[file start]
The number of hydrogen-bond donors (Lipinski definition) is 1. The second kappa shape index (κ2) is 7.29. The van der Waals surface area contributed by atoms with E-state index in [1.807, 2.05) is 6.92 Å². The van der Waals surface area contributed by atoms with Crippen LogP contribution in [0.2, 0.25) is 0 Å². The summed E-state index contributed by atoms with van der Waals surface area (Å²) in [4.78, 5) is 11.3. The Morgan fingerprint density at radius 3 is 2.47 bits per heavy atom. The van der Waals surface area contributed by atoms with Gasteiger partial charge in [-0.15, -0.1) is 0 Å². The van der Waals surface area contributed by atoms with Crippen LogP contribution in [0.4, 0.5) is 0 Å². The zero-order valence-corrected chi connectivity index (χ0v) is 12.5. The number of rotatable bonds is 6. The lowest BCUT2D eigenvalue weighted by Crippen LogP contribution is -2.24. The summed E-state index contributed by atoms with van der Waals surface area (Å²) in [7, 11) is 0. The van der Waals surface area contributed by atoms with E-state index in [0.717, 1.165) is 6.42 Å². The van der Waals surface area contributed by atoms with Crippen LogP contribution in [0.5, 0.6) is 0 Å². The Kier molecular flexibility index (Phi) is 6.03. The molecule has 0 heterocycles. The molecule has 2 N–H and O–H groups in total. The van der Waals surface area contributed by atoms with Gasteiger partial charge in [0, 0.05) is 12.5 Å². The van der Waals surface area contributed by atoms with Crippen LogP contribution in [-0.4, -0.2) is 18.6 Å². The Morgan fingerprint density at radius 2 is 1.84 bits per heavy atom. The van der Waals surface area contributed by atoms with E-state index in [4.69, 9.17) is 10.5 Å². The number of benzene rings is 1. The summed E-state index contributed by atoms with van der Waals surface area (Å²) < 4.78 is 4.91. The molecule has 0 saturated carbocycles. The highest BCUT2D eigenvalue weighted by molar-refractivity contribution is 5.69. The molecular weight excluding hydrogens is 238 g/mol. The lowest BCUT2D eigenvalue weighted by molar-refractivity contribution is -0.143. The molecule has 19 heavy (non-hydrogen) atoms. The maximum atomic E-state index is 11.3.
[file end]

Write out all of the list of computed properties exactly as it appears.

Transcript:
The number of hydrogen-bond donors (Lipinski definition) is 1. The second kappa shape index (κ2) is 7.29. The van der Waals surface area contributed by atoms with E-state index in [1.807, 2.05) is 6.92 Å². The van der Waals surface area contributed by atoms with Crippen LogP contribution in [0.2, 0.25) is 0 Å². The summed E-state index contributed by atoms with van der Waals surface area (Å²) in [4.78, 5) is 11.3. The Morgan fingerprint density at radius 3 is 2.47 bits per heavy atom. The van der Waals surface area contributed by atoms with Gasteiger partial charge in [-0.15, -0.1) is 0 Å². The van der Waals surface area contributed by atoms with Crippen LogP contribution in [0.4, 0.5) is 0 Å². The zero-order valence-corrected chi connectivity index (χ0v) is 12.5. The number of rotatable bonds is 6. The lowest BCUT2D eigenvalue weighted by Crippen LogP contribution is -2.24. The summed E-state index contributed by atoms with van der Waals surface area (Å²) in [7, 11) is 0. The van der Waals surface area contributed by atoms with E-state index in [0.717, 1.165) is 6.42 Å². The van der Waals surface area contributed by atoms with Crippen LogP contribution in [0.5, 0.6) is 0 Å². The Kier molecular flexibility index (Phi) is 6.03. The molecule has 0 heterocycles. The molecule has 2 N–H and O–H groups in total. The van der Waals surface area contributed by atoms with Gasteiger partial charge in [0, 0.05) is 12.5 Å². The van der Waals surface area contributed by atoms with Crippen LogP contribution in [-0.4, -0.2) is 18.6 Å². The Morgan fingerprint density at radius 2 is 1.84 bits per heavy atom. The van der Waals surface area contributed by atoms with E-state index in [4.69, 9.17) is 10.5 Å². The number of benzene rings is 1. The summed E-state index contributed by atoms with van der Waals surface area (Å²) < 4.78 is 4.91. The molecule has 0 saturated carbocycles. The highest BCUT2D eigenvalue weighted by molar-refractivity contribution is 5.69. The molecular weight excluding hydrogens is 238 g/mol. The lowest BCUT2D eigenvalue weighted by molar-refractivity contribution is -0.143. The molecule has 19 heavy (non-hydrogen) atoms. The maximum atomic E-state index is 11.3.